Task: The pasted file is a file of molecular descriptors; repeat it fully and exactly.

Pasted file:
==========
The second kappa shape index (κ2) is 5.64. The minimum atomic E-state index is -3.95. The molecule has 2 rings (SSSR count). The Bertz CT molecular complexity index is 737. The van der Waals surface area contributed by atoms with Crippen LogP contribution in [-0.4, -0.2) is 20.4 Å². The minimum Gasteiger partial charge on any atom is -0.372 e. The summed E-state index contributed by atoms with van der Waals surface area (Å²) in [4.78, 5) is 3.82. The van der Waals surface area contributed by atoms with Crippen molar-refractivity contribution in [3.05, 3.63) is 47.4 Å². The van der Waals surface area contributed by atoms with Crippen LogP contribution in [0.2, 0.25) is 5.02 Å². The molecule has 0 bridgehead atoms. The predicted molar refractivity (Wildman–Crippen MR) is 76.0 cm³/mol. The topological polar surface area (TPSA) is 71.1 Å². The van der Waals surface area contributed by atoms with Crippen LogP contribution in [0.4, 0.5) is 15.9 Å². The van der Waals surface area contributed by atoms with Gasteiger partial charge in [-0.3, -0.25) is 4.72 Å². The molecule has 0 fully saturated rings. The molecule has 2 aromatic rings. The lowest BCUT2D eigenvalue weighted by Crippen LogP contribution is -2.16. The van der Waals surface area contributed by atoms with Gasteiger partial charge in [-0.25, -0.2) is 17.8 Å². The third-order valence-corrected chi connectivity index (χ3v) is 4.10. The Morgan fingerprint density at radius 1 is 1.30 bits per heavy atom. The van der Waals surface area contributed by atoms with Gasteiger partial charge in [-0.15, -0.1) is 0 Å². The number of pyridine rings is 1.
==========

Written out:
The second kappa shape index (κ2) is 5.64. The minimum atomic E-state index is -3.95. The molecule has 2 rings (SSSR count). The Bertz CT molecular complexity index is 737. The van der Waals surface area contributed by atoms with Crippen LogP contribution in [-0.4, -0.2) is 20.4 Å². The minimum Gasteiger partial charge on any atom is -0.372 e. The summed E-state index contributed by atoms with van der Waals surface area (Å²) in [4.78, 5) is 3.82. The van der Waals surface area contributed by atoms with Crippen molar-refractivity contribution in [3.05, 3.63) is 47.4 Å². The van der Waals surface area contributed by atoms with Crippen LogP contribution in [0.2, 0.25) is 5.02 Å². The molecule has 0 bridgehead atoms. The predicted molar refractivity (Wildman–Crippen MR) is 76.0 cm³/mol. The topological polar surface area (TPSA) is 71.1 Å². The van der Waals surface area contributed by atoms with Crippen LogP contribution in [0.4, 0.5) is 15.9 Å². The van der Waals surface area contributed by atoms with Gasteiger partial charge in [-0.3, -0.25) is 4.72 Å². The molecule has 0 fully saturated rings. The molecule has 2 aromatic rings. The lowest BCUT2D eigenvalue weighted by Crippen LogP contribution is -2.16. The van der Waals surface area contributed by atoms with Gasteiger partial charge in [-0.25, -0.2) is 17.8 Å². The third-order valence-corrected chi connectivity index (χ3v) is 4.10. The Morgan fingerprint density at radius 1 is 1.30 bits per heavy atom. The van der Waals surface area contributed by atoms with Gasteiger partial charge in [-0.15, -0.1) is 0 Å². The number of pyridine rings is 1.